Client: The Guardian (2018)
BTS arrive for their first ever UK shows by private jet. They have been using it on the US leg of their world tour, which culminated in a show to 40,000 people at New York’s Citi Field on 6 October, three days before playing to as many people again across two nights at the O2 Arena in London. They have racked up two US No 1 albums and billions of global streams, and were recently invited to the UN as Unicef ambassadors, where their charismatic leader, RM, made a speech, in English, on self-acceptance. Milestones such as these are monumental for any artist, but in reaching them BTS – rappers Suga, RM and J-hope and vocalists Jimin, V, Jin and Jungkook – have changed the face of pop, as the first Korean group to reach the upper echelons of the western music industry.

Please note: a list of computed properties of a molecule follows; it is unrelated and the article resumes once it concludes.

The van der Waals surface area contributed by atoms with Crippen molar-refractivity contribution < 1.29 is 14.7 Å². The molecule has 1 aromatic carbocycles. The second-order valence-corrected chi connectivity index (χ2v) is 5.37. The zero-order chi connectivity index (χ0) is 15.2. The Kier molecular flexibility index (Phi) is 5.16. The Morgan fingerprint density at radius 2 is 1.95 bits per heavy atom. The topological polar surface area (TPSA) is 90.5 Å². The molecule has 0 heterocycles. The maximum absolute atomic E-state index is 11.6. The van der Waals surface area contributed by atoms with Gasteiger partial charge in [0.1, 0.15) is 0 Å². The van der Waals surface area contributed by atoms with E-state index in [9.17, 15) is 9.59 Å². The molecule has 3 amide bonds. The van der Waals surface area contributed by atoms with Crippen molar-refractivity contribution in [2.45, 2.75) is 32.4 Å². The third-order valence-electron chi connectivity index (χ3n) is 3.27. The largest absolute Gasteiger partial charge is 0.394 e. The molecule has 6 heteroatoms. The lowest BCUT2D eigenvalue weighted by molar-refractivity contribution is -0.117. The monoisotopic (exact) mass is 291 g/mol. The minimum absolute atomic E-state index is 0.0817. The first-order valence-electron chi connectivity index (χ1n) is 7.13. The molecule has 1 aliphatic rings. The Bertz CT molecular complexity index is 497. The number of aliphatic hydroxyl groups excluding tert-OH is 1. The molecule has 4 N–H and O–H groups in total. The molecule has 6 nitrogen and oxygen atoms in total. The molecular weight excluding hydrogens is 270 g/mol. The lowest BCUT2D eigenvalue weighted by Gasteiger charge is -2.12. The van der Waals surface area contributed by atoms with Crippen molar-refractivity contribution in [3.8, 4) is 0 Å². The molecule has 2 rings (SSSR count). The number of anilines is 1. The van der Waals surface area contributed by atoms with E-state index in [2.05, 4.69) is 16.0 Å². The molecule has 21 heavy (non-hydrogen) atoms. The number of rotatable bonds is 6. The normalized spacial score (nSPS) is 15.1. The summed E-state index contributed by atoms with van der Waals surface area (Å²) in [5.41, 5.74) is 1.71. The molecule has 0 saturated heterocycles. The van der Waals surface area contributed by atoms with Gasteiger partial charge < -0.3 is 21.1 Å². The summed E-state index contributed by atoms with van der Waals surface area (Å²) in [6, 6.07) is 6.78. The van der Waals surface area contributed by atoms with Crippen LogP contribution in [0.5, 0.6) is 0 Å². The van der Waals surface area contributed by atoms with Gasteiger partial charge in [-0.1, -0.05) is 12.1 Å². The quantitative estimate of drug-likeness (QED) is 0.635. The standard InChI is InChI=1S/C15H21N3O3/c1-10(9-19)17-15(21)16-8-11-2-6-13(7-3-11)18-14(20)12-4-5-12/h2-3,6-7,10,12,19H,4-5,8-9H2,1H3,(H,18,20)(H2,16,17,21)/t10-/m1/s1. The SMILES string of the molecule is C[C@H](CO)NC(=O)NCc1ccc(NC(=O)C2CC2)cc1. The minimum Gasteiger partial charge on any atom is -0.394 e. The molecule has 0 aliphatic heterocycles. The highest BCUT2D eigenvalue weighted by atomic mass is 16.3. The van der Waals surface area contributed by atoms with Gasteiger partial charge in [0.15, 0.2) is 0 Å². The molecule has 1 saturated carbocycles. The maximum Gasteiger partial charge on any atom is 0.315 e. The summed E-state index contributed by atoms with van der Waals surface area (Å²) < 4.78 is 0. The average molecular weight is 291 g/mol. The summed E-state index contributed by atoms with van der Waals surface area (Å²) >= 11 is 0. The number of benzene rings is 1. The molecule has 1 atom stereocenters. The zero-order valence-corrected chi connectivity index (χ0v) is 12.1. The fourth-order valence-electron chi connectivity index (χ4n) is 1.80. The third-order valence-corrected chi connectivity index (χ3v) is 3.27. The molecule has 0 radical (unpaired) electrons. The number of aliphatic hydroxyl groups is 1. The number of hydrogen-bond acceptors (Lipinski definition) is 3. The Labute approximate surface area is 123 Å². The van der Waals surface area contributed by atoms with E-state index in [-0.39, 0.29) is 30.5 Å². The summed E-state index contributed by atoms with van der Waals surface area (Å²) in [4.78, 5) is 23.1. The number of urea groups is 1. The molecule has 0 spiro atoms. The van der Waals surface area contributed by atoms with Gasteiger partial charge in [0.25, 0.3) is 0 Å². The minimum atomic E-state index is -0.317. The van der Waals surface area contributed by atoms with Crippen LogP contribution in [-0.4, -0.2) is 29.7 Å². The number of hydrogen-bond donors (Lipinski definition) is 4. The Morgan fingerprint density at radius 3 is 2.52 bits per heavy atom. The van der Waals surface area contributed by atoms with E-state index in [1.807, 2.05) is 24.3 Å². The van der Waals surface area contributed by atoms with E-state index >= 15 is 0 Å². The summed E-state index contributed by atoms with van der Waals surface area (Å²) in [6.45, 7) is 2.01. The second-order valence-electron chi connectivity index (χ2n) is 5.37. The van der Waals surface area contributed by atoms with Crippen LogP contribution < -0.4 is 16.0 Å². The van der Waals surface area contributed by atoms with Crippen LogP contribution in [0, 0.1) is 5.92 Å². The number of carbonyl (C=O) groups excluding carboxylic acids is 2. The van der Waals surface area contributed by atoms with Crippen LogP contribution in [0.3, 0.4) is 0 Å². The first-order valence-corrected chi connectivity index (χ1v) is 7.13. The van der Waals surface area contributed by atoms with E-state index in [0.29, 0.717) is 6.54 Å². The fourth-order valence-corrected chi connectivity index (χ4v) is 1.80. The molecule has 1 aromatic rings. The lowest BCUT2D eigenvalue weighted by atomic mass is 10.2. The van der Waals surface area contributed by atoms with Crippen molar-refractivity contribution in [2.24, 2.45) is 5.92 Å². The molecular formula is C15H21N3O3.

Ethereal-looking Jimin broke down at the end of the Citi Field show. The band have played similar-sized shows in other countries, but the US has always been the final frontier for K-pop – a market that has been attempted many times with only minor successes by acts such as Big Bang, EXO, and 2NE1’s CL. “We feel it all the time,” says Jimin. “On this tour we played some very large venues, and it makes us see that people really love us. Being inundated by all these emotions, it kind of got to me.”